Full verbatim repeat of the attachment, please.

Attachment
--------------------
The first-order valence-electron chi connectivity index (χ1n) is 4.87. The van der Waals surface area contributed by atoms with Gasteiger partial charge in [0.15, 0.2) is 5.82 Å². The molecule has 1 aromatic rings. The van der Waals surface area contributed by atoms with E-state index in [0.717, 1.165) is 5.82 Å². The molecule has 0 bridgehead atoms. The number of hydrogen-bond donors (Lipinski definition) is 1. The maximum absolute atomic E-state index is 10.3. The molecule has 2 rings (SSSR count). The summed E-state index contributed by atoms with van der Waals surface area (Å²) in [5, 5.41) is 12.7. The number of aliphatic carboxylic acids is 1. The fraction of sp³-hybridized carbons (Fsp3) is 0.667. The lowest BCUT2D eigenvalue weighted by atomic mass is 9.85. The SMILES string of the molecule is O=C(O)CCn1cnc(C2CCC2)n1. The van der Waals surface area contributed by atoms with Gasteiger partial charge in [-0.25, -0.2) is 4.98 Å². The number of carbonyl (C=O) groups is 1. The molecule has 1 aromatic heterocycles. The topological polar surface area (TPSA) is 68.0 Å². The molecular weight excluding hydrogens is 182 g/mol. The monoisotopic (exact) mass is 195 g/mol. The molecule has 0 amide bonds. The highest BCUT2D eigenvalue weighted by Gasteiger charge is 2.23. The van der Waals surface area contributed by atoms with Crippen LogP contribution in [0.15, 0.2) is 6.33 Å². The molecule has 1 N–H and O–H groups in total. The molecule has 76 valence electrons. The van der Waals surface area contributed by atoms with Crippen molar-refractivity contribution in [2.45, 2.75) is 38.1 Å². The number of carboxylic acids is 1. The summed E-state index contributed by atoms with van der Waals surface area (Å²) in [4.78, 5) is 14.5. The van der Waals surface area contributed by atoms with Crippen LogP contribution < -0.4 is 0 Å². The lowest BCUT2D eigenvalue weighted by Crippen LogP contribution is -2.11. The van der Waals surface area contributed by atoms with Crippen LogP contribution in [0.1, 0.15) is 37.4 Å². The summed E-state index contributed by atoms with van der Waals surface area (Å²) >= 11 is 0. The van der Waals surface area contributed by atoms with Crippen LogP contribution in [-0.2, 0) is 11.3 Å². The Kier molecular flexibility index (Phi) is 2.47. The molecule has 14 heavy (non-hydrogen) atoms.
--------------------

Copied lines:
The first-order valence-electron chi connectivity index (χ1n) is 4.87. The van der Waals surface area contributed by atoms with Gasteiger partial charge in [0.15, 0.2) is 5.82 Å². The molecule has 1 aromatic rings. The van der Waals surface area contributed by atoms with E-state index in [0.717, 1.165) is 5.82 Å². The molecule has 0 bridgehead atoms. The number of hydrogen-bond donors (Lipinski definition) is 1. The maximum absolute atomic E-state index is 10.3. The molecule has 2 rings (SSSR count). The summed E-state index contributed by atoms with van der Waals surface area (Å²) in [5, 5.41) is 12.7. The number of aliphatic carboxylic acids is 1. The fraction of sp³-hybridized carbons (Fsp3) is 0.667. The lowest BCUT2D eigenvalue weighted by atomic mass is 9.85. The SMILES string of the molecule is O=C(O)CCn1cnc(C2CCC2)n1. The van der Waals surface area contributed by atoms with Gasteiger partial charge in [-0.25, -0.2) is 4.98 Å². The number of carbonyl (C=O) groups is 1. The molecule has 1 aromatic heterocycles. The topological polar surface area (TPSA) is 68.0 Å². The molecular weight excluding hydrogens is 182 g/mol. The monoisotopic (exact) mass is 195 g/mol. The molecule has 0 amide bonds. The highest BCUT2D eigenvalue weighted by Gasteiger charge is 2.23. The van der Waals surface area contributed by atoms with Crippen LogP contribution in [0.15, 0.2) is 6.33 Å². The molecule has 1 N–H and O–H groups in total. The molecule has 76 valence electrons. The van der Waals surface area contributed by atoms with Crippen molar-refractivity contribution in [2.45, 2.75) is 38.1 Å². The number of carboxylic acids is 1. The summed E-state index contributed by atoms with van der Waals surface area (Å²) in [4.78, 5) is 14.5. The van der Waals surface area contributed by atoms with Crippen LogP contribution < -0.4 is 0 Å². The lowest BCUT2D eigenvalue weighted by Crippen LogP contribution is -2.11. The van der Waals surface area contributed by atoms with Crippen LogP contribution in [0.1, 0.15) is 37.4 Å². The summed E-state index contributed by atoms with van der Waals surface area (Å²) >= 11 is 0. The van der Waals surface area contributed by atoms with Crippen LogP contribution in [-0.2, 0) is 11.3 Å². The Kier molecular flexibility index (Phi) is 2.47. The molecule has 14 heavy (non-hydrogen) atoms.